GSA Annual Meeting, November 5-8, 2001

Paper No. 0
Presentation Time: 1:30 PM-5:30 PM


WEBB, Benjamin M., Department of Geological Sciences, Brown Univ, Box 1846, Providence, RI 02912 and HEAD, James W., III, Geological Sciences, Brown Univ, Box 1846, Providence, RI 02912,

Syria Planum has previously been identified as a volcano-tectonic center partially surrounded by a raised annulus. MOLA data show a cap of over 100 low volcanic shields over the eastern half of the summit, and a continuous slope of upper Hesperian lava plains from Syria Planum out to underlying ridged plains, which are as old as Noachian in age. These observations suggest that Syria Planum was an active volcanic center from the Noachian until Late Hesperian. The annulus could represent the surface of a Noachian Syria Planum volcanic edifice which became gravitationally unstable. Southeastward lateral movement of the Thaumasia Plateau starting in the Noachian and tapering off in the Early Hesperian likely caused extension in Syria Planum, creating the annulus, and compression in the south-Tharsis ridge belt. This collapse of the Syria Planum edifice is similar to gravitational collapse common in terrestrial volcanic complexes.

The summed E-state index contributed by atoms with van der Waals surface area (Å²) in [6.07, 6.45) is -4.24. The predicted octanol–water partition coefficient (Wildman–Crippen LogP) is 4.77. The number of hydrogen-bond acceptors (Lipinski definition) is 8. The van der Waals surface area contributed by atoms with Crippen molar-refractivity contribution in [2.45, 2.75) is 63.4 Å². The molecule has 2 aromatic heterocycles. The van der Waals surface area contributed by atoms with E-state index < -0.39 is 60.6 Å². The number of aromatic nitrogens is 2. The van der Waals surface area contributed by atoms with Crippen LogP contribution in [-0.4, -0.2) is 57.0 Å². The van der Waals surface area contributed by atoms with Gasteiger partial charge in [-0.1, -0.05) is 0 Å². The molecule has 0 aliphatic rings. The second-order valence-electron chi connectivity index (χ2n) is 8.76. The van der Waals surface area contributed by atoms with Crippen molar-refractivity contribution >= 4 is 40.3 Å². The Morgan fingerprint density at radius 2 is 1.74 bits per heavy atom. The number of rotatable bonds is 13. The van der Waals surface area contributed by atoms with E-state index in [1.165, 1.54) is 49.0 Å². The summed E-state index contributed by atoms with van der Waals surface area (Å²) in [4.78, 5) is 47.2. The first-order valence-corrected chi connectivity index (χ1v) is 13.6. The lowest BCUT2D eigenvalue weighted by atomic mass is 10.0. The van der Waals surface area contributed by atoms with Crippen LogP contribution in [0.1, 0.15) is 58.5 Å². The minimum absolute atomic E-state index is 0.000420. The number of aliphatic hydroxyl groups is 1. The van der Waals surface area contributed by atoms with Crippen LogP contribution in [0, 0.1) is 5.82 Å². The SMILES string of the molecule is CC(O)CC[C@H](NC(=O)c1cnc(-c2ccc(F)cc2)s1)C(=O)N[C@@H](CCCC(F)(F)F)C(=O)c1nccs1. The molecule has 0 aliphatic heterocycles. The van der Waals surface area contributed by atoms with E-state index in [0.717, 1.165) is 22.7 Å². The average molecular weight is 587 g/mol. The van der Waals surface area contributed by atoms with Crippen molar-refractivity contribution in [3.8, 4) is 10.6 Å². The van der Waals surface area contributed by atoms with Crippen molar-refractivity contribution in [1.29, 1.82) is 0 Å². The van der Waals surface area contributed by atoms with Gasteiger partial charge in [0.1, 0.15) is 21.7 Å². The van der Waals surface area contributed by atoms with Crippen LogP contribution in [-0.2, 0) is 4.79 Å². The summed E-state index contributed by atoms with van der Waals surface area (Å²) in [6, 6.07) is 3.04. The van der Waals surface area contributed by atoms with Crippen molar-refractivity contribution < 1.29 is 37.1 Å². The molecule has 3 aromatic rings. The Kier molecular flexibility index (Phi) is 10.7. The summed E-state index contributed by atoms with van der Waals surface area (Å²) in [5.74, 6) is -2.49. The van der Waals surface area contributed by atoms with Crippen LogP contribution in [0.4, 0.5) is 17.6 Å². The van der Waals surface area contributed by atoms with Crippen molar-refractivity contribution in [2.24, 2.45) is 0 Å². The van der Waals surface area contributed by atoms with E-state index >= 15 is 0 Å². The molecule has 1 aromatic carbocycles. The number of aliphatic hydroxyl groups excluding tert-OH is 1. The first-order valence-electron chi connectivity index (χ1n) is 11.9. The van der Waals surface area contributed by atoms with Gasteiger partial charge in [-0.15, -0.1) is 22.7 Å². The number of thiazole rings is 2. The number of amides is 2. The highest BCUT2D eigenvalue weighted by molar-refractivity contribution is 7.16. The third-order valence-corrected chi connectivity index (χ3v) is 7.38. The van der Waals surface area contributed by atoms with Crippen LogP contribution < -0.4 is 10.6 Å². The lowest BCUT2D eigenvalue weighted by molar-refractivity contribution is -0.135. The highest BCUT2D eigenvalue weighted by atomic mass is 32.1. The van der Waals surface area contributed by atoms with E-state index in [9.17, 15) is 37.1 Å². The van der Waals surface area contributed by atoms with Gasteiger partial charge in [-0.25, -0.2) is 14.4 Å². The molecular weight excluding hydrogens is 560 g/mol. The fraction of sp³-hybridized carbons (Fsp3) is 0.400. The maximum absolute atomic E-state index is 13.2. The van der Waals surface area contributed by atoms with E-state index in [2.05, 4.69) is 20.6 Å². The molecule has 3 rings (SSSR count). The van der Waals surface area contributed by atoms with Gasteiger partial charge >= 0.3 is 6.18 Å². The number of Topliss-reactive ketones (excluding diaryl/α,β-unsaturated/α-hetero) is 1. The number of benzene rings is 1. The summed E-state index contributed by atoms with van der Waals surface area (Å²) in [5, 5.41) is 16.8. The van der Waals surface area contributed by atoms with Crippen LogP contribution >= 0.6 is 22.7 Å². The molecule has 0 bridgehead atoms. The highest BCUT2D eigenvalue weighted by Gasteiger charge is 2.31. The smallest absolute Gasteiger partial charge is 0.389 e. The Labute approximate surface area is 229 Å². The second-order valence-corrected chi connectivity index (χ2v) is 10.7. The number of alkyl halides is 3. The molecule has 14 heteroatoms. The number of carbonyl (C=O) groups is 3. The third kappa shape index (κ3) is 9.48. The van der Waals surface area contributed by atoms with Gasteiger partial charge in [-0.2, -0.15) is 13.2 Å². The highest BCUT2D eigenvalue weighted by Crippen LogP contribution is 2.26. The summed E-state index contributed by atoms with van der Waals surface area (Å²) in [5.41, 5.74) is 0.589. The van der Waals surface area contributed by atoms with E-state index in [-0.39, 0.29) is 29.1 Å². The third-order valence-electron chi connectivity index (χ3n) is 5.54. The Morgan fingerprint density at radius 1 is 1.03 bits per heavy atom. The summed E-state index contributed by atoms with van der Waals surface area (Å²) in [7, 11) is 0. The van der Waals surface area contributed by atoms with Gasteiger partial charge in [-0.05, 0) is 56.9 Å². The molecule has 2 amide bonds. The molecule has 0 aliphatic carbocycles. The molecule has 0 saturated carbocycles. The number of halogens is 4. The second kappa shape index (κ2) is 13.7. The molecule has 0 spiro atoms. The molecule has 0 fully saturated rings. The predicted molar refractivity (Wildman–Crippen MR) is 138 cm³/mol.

We propose that the strain from Syria Planum was transferred along proto-Valles Marineris forming a sinistral transtensional zone which provided tectonic control for later valles formation. At the east end of Valles Marineris, the Coprates Rise is a lithospheric buckle with a thrust fault along the eastern edge. We also interpret the southern edge of the Thaumasia Highlands as the surface exposure of a thrust fault. The compressional structures of the Coprates Rise appear to extend into the Thaumasia Highlands. The thrust faults likely cut deep into the crust and may represent the d├ęcollment for later wrinkle ridge faulting in Sinai and Solis Planum. In this hypothesis, Claritas Fossae represents a dextral transpressional zone and acts as a boundary between the eastern and western halves of the south-Tharsis ridge belt identified by Schultz and Tanaka (1994, JGR 99, p. 8371), which includes the Coprates Rise, Thaumasia Highlands, and ridges in Daedalia Planum. Compression in Daedalia Planum likely resulted from the same forces affecting the Thaumasia Plateau in the Noachian, but was arrested at an earlier stage of development, perhaps due to the buttressing effect of early Tharsis Montes construction.